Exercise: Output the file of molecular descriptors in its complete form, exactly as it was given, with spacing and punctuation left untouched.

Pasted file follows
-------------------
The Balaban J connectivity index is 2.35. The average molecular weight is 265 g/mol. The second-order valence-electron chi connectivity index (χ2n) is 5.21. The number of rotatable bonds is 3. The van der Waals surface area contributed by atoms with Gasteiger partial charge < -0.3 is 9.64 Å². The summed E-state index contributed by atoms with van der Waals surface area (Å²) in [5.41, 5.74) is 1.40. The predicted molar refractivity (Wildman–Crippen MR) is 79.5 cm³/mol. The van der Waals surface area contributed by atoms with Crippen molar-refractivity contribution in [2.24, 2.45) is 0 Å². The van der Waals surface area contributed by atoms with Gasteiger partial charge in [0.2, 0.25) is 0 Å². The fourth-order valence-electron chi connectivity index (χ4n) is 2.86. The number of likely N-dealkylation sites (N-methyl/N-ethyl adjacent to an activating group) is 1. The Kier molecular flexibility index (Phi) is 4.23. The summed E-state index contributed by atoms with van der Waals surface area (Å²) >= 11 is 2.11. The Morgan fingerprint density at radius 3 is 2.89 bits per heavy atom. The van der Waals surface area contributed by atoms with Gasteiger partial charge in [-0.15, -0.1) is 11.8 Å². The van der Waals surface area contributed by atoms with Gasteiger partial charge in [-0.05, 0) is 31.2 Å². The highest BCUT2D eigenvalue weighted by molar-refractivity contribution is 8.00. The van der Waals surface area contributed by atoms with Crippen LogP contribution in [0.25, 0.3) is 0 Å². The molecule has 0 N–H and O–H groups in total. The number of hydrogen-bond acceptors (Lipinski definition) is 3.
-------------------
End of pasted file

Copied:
The Balaban J connectivity index is 2.35. The average molecular weight is 265 g/mol. The second-order valence-electron chi connectivity index (χ2n) is 5.21. The number of rotatable bonds is 3. The van der Waals surface area contributed by atoms with Gasteiger partial charge < -0.3 is 9.64 Å². The summed E-state index contributed by atoms with van der Waals surface area (Å²) in [5.41, 5.74) is 1.40. The predicted molar refractivity (Wildman–Crippen MR) is 79.5 cm³/mol. The van der Waals surface area contributed by atoms with Crippen molar-refractivity contribution in [2.24, 2.45) is 0 Å². The van der Waals surface area contributed by atoms with Gasteiger partial charge in [0.2, 0.25) is 0 Å². The fourth-order valence-electron chi connectivity index (χ4n) is 2.86. The number of likely N-dealkylation sites (N-methyl/N-ethyl adjacent to an activating group) is 1. The Kier molecular flexibility index (Phi) is 4.23. The summed E-state index contributed by atoms with van der Waals surface area (Å²) >= 11 is 2.11. The Morgan fingerprint density at radius 3 is 2.89 bits per heavy atom. The van der Waals surface area contributed by atoms with Gasteiger partial charge in [-0.15, -0.1) is 11.8 Å². The van der Waals surface area contributed by atoms with Gasteiger partial charge in [-0.05, 0) is 31.2 Å². The highest BCUT2D eigenvalue weighted by molar-refractivity contribution is 8.00. The van der Waals surface area contributed by atoms with Crippen LogP contribution in [0.25, 0.3) is 0 Å². The molecule has 0 N–H and O–H groups in total. The number of hydrogen-bond acceptors (Lipinski definition) is 3.